The public in China is welcoming the Communist Party's decision to investigate one of the country's once most powerful politicians, former domestic security chief Zhou Yongkang. Analysts say the move by President Xi Jinping is not only an effort to win more support for the party, but an essential step to furthering much needed economic reforms and removing those who would stand in the way of change. VOA's Bill Ide has more from Beijing.
Video

Video US-Funded Program Offers Honduran Children Alternative to Illegal Immigration

President Obama and Central American leaders recently agreed to come up with a plan to address poverty and crime in the region that is fueling the surge of young migrants trying to illegally enter the United States. VOA’s Brian Padden looks at one such program in Honduras - funded in part by the United States - which gives street kids not only food and safety but a chance for a better life without, crossing the border.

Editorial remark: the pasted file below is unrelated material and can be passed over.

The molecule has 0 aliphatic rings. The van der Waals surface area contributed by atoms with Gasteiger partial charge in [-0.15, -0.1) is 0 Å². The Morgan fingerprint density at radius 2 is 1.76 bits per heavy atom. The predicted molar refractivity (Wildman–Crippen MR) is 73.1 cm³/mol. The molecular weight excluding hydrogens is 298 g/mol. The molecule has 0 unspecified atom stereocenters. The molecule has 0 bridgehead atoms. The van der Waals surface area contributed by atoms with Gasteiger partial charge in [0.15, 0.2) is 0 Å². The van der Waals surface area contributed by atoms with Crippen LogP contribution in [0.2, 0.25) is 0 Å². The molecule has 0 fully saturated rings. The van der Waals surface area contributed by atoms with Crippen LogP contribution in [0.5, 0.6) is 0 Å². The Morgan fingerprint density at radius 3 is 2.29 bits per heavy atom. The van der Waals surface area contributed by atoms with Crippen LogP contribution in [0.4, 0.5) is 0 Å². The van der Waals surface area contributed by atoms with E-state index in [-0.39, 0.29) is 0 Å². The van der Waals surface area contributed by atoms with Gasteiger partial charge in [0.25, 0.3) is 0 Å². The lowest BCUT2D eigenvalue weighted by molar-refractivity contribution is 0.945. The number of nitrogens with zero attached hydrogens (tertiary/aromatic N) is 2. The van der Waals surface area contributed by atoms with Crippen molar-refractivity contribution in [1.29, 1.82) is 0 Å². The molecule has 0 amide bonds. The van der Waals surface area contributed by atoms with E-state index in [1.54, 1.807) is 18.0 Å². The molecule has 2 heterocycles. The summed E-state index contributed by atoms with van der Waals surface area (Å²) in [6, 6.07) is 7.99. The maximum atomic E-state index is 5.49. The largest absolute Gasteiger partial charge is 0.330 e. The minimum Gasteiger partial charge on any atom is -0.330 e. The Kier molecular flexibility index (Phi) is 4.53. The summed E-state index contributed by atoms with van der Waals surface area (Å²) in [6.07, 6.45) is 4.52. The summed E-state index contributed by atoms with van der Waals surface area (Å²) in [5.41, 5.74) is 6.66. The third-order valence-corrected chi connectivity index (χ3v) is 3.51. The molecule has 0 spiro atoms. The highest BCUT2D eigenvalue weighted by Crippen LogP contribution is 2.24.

Video

Video 'Fab Lab' Igniting Revolution in Kenya

The University of Nairobi’s Science and Technology Park is banking on 3-D prototyping to spark a manufacturing revolution in the country. Lenny Ruvaga has more for from Nairobi's so-called “FabLab” for VOA.
Video

Video Immigrant Influx on Texas Border Heats Up Political Debate

Immigrants from Central America continue to cross the U.S.-Mexico border in south Texas, seeking asylum in the United States, as officials grapple with ways to deal with the problem and provide shelter for thousands of minors among the illegal border crossers. As VOA's Greg Flakus reports from Houston, the issue is complicated by internal U.S. politics and U.S. relations with the troubled nations that immigrants are fleeing.

AppleAndroid